U.S. commercial crude oil inventories (excluding those in the Strategic Petroleum Reserve) decreased by 1.8 million barrels from the previous week. At 471.0 million barrels, U.S. crude oil inventories are in the upper half of the average range for this time of year.
While oil industry executives are preparing to live and profit in the world of $50 oil over the next few years, some enthusiast investors have been betting on $100 oil for December 2018 options.
Open interest in $100 call options for December 2018 has tripled in one week to exceed 30,000 lots, according to Reuters. Open interest in that contract is now equal to the most active contract of the December 2017 options—$60 call options. The $100 December 2018 options is the largest strike for all of 2018.
So you’re saying there’s a chance.
Although bullish reports over the past few weeks point to stronger-than-expected oil demand growth, and although global oversupply has reduced over the summer, the bets for $100 oil at the end of next year are still way above estimates and forecasts. But that hasn’t stopped some traders from shooting the moon.
After oil prices entered bull-market territory at the beginning of this week, analysts started weighing in again on the future price of oil: How much could it rise? Could the increase be sustained?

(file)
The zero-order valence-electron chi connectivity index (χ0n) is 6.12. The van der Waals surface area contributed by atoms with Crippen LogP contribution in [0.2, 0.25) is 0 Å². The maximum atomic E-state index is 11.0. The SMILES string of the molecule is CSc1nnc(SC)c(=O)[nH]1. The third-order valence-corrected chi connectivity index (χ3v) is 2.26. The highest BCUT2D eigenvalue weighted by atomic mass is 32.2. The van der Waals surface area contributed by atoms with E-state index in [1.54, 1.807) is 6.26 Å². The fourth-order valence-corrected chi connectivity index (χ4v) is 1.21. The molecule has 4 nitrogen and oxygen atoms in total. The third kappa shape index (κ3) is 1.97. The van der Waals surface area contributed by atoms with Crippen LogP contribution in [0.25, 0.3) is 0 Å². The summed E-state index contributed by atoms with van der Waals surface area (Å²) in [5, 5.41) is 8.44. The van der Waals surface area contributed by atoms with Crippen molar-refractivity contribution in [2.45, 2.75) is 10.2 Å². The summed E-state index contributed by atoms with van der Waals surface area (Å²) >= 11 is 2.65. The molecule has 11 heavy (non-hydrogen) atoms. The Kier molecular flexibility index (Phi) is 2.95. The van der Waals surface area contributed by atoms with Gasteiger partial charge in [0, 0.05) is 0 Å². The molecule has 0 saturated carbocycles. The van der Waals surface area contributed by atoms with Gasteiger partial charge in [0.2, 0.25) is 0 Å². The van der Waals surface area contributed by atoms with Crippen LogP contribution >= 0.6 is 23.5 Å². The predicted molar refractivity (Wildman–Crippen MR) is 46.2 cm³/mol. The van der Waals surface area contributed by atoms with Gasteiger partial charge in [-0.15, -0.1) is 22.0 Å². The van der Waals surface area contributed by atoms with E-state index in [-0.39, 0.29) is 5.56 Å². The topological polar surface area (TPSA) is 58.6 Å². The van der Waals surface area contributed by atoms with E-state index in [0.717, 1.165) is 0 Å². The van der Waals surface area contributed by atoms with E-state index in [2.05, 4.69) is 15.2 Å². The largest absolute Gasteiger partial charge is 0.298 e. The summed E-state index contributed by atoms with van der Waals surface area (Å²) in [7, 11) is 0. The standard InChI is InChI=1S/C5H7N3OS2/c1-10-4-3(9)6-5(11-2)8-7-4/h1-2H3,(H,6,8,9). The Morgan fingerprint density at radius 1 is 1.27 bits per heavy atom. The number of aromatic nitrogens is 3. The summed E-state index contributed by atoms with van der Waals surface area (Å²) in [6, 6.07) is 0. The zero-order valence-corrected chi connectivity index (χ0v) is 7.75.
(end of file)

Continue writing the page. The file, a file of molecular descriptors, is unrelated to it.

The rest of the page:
Over the past week alone, we’ve seen one analyst predict prices of $80 per barrel. A panel of several other analysts forecast a price drop if OPEC were to end its production cut deal as planned in March 2018.
Citi added its two cents: whatever OPEC does, supply will likely get tighter next year, suggesting that prices would head upward.
Three years of low oil prices have constrained investments in conventional projects, and the IEA has just recently reiterated its warning that an oil price spike is in the cards in 2020, citing growing demand for oil that could outstrip the pace of new conventional supply.